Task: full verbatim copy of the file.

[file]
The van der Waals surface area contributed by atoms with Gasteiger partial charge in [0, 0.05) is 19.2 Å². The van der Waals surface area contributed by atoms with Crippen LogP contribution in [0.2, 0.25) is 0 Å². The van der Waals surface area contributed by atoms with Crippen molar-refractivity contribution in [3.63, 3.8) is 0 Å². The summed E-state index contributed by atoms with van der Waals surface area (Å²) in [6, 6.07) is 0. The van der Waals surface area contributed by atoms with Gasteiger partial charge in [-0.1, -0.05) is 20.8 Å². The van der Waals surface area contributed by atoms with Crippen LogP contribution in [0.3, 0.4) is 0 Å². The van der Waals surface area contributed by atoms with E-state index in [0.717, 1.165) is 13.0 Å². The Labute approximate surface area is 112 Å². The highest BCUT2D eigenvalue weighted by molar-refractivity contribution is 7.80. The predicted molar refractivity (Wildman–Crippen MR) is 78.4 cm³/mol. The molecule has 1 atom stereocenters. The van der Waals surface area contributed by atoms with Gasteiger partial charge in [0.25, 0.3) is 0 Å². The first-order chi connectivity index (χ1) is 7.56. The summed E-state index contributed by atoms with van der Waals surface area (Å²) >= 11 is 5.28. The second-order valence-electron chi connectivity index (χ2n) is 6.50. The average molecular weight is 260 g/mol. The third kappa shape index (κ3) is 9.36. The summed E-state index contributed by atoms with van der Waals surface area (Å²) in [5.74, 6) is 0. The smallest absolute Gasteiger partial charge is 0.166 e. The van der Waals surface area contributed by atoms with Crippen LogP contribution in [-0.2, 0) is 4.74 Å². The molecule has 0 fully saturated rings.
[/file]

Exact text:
The van der Waals surface area contributed by atoms with Gasteiger partial charge in [0, 0.05) is 19.2 Å². The van der Waals surface area contributed by atoms with Crippen LogP contribution in [0.2, 0.25) is 0 Å². The van der Waals surface area contributed by atoms with Crippen molar-refractivity contribution in [3.63, 3.8) is 0 Å². The summed E-state index contributed by atoms with van der Waals surface area (Å²) in [6, 6.07) is 0. The van der Waals surface area contributed by atoms with Gasteiger partial charge in [-0.1, -0.05) is 20.8 Å². The van der Waals surface area contributed by atoms with Crippen LogP contribution in [0.3, 0.4) is 0 Å². The van der Waals surface area contributed by atoms with E-state index in [0.717, 1.165) is 13.0 Å². The Labute approximate surface area is 112 Å². The highest BCUT2D eigenvalue weighted by molar-refractivity contribution is 7.80. The predicted molar refractivity (Wildman–Crippen MR) is 78.4 cm³/mol. The molecule has 1 atom stereocenters. The van der Waals surface area contributed by atoms with Gasteiger partial charge in [0.25, 0.3) is 0 Å². The first-order chi connectivity index (χ1) is 7.56. The summed E-state index contributed by atoms with van der Waals surface area (Å²) >= 11 is 5.28. The second-order valence-electron chi connectivity index (χ2n) is 6.50. The average molecular weight is 260 g/mol. The third kappa shape index (κ3) is 9.36. The summed E-state index contributed by atoms with van der Waals surface area (Å²) in [5.74, 6) is 0. The smallest absolute Gasteiger partial charge is 0.166 e. The van der Waals surface area contributed by atoms with Crippen LogP contribution in [-0.2, 0) is 4.74 Å². The molecule has 0 fully saturated rings.